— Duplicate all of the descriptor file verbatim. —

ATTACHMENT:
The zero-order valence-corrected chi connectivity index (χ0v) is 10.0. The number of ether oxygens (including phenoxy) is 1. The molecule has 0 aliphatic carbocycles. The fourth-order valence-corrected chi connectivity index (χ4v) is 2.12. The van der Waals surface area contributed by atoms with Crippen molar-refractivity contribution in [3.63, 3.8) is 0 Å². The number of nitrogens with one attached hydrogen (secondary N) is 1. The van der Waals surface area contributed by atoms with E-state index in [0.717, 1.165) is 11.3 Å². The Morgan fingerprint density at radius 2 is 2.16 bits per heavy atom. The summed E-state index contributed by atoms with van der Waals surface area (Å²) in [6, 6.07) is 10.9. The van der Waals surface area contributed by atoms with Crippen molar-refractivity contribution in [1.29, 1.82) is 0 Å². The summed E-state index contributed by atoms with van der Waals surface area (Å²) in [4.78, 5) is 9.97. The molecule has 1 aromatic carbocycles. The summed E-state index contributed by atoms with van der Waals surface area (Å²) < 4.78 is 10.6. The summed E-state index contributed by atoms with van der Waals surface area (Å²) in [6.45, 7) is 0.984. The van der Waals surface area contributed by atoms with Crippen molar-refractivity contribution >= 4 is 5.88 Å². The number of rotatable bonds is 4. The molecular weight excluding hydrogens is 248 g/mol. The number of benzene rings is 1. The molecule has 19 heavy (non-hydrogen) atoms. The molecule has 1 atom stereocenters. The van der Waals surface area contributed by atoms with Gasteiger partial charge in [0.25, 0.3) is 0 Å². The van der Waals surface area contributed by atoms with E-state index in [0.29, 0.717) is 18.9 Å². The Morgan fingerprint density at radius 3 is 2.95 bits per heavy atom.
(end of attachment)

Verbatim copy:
The zero-order valence-corrected chi connectivity index (χ0v) is 10.0. The number of ether oxygens (including phenoxy) is 1. The molecule has 0 aliphatic carbocycles. The fourth-order valence-corrected chi connectivity index (χ4v) is 2.12. The van der Waals surface area contributed by atoms with Crippen molar-refractivity contribution in [3.63, 3.8) is 0 Å². The number of nitrogens with one attached hydrogen (secondary N) is 1. The van der Waals surface area contributed by atoms with E-state index in [0.717, 1.165) is 11.3 Å². The Morgan fingerprint density at radius 2 is 2.16 bits per heavy atom. The summed E-state index contributed by atoms with van der Waals surface area (Å²) in [6, 6.07) is 10.9. The van der Waals surface area contributed by atoms with Crippen molar-refractivity contribution in [1.29, 1.82) is 0 Å². The summed E-state index contributed by atoms with van der Waals surface area (Å²) in [4.78, 5) is 9.97. The molecule has 1 aromatic carbocycles. The summed E-state index contributed by atoms with van der Waals surface area (Å²) < 4.78 is 10.6. The summed E-state index contributed by atoms with van der Waals surface area (Å²) in [6.45, 7) is 0.984. The van der Waals surface area contributed by atoms with Crippen molar-refractivity contribution >= 4 is 5.88 Å². The number of rotatable bonds is 4. The molecular weight excluding hydrogens is 248 g/mol. The number of benzene rings is 1. The molecule has 19 heavy (non-hydrogen) atoms. The molecule has 1 atom stereocenters. The van der Waals surface area contributed by atoms with Gasteiger partial charge in [0.25, 0.3) is 0 Å². The van der Waals surface area contributed by atoms with E-state index in [0.29, 0.717) is 18.9 Å². The Morgan fingerprint density at radius 3 is 2.95 bits per heavy atom.